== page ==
Results concerning the variable of family earnings are also somewhat problematic.
Families with lower earnings and children from 1- to 12-years-old tend to use more grandmother care than families with higher earnings. But the earnings variable reverses itself in the case of families with infants: those with higher earnings use more grandmother care.
A financial rationale would suggest that all families with lower earnings would choose grandmother care, if it were available. The fact that families with infants show a different trend may be because finances are not the overarching principle for them in choosing care. When mothers of infants work, they may believe that grandmother care is superior and clearly opt for this care.
So, there appears to be some support for the notion that grandmother care is used because it is affordable, but certain trends in the data suggest that this is not a completely consistent rationale for using grandmothers. Their availability seems a consistent reason; their affordability sometimes a reason.
The last finding follows trends in previous Census studies by showing a relationship between race and choice of grandmother care:
Among school-aged children, there is more grandmother care in NonWhite families than in White families.
It may be that this is a cultural effect or an additional comment suggesting that more grandmothers are available and willing in Black and Asian families than in White families.
In sum, where grandmothers are available, they are often used, particularly by families whose finances suggest that such free or low cost care is advisable. In the case of families with infants and NonWhite families, the grandmother may well be the caregiver of choice. For their part, grandmothers may make clear a preference for younger children, for fewer children, and for hours of care that are during the day: they are willing to help, but understand their limits.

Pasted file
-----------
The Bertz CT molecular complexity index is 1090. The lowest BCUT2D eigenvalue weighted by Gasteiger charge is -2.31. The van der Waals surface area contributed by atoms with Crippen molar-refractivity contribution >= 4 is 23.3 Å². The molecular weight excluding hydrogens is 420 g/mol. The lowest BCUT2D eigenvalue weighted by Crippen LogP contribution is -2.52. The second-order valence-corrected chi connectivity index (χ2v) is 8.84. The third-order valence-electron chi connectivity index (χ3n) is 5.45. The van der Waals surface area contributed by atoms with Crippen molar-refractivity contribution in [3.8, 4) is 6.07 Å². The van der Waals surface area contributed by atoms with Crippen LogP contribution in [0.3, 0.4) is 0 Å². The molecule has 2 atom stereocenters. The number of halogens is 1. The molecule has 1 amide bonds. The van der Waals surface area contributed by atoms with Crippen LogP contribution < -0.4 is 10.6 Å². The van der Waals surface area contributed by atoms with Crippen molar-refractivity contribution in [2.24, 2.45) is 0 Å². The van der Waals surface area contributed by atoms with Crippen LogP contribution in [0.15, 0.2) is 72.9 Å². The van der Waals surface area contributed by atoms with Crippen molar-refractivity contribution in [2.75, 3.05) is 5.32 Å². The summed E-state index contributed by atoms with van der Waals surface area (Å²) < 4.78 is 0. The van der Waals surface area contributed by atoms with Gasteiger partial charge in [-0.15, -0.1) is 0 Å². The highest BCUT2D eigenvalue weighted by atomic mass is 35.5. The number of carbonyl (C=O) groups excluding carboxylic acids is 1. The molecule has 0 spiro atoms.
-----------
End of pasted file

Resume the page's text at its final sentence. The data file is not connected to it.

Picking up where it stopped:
It is only with the oldest group of children, 9- to 12-year-olds, that sufficient sibling care exists to perform a probit analysis. Table 4 shows that four variables significantly describe those families who choose sibling care: the two which describe the households of single mothers; one referring to mother's age; and the variable of race. The first three support the notion of availability of caregivers leading to their use; the finding regarding race may support the theory of differences in group preferences or it, too, may reflect a difference across racial groups in the availability of alternatives. First, with regard to availability, we found that
Sibling care is used more often by single mothers (with and without another adult in the household) than by couples.
It is also used more by older mothers (those over 35) than by younger mothers.
It would seen that older, single mothers do not have the supportive cast available to younger, married mothers. Fathers are not present; grandmothers are older and may not be able to care for children. Older siblings, however, are often available and may well be asked to serve as caregivers.
The fourth important predictor of sibling care is race:
NonWhite families use siblings more frequently than white families.